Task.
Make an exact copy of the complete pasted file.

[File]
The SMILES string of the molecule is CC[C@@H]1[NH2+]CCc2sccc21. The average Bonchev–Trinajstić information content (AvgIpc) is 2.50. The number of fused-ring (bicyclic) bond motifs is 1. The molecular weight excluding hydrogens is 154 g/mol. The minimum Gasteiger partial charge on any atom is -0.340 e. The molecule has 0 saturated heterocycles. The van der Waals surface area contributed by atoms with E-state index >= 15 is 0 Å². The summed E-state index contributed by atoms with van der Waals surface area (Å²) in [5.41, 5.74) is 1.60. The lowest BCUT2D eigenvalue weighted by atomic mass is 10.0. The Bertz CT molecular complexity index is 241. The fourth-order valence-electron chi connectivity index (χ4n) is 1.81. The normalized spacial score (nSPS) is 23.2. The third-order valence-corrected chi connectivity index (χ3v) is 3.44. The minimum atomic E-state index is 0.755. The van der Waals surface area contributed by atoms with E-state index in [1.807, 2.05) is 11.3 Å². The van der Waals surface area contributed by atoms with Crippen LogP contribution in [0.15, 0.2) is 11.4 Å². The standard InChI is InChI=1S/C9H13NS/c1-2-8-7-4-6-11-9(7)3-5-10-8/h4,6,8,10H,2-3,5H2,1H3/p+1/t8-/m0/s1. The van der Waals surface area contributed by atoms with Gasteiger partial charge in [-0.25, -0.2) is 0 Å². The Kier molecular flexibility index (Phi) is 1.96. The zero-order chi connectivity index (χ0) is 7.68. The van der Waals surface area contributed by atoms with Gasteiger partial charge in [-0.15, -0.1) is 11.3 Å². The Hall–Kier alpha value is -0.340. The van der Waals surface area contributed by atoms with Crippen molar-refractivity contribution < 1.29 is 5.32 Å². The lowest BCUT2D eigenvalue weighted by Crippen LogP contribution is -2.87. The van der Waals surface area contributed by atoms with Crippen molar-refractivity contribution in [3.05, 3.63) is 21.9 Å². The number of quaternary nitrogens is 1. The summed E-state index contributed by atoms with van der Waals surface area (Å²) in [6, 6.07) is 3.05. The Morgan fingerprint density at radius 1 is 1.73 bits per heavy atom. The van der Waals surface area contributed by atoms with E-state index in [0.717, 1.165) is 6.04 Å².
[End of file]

The SMILES string of the molecule is CC[C@@H]1[NH2+]CCc2sccc21. The average Bonchev–Trinajstić information content (AvgIpc) is 2.50. The number of fused-ring (bicyclic) bond motifs is 1. The molecular weight excluding hydrogens is 154 g/mol. The minimum Gasteiger partial charge on any atom is -0.340 e. The molecule has 0 saturated heterocycles. The van der Waals surface area contributed by atoms with E-state index >= 15 is 0 Å². The summed E-state index contributed by atoms with van der Waals surface area (Å²) in [5.41, 5.74) is 1.60. The lowest BCUT2D eigenvalue weighted by atomic mass is 10.0. The Bertz CT molecular complexity index is 241. The fourth-order valence-electron chi connectivity index (χ4n) is 1.81. The normalized spacial score (nSPS) is 23.2. The third-order valence-corrected chi connectivity index (χ3v) is 3.44. The minimum atomic E-state index is 0.755. The van der Waals surface area contributed by atoms with E-state index in [1.807, 2.05) is 11.3 Å². The van der Waals surface area contributed by atoms with Crippen LogP contribution in [0.15, 0.2) is 11.4 Å². The standard InChI is InChI=1S/C9H13NS/c1-2-8-7-4-6-11-9(7)3-5-10-8/h4,6,8,10H,2-3,5H2,1H3/p+1/t8-/m0/s1. The van der Waals surface area contributed by atoms with Gasteiger partial charge in [-0.25, -0.2) is 0 Å². The Kier molecular flexibility index (Phi) is 1.96. The zero-order chi connectivity index (χ0) is 7.68. The van der Waals surface area contributed by atoms with Gasteiger partial charge in [-0.15, -0.1) is 11.3 Å². The Hall–Kier alpha value is -0.340. The van der Waals surface area contributed by atoms with Crippen molar-refractivity contribution < 1.29 is 5.32 Å². The lowest BCUT2D eigenvalue weighted by Crippen LogP contribution is -2.87. The van der Waals surface area contributed by atoms with Crippen molar-refractivity contribution in [3.05, 3.63) is 21.9 Å². The number of quaternary nitrogens is 1. The summed E-state index contributed by atoms with van der Waals surface area (Å²) in [6, 6.07) is 3.05. The Morgan fingerprint density at radius 1 is 1.73 bits per heavy atom. The van der Waals surface area contributed by atoms with E-state index in [0.717, 1.165) is 6.04 Å².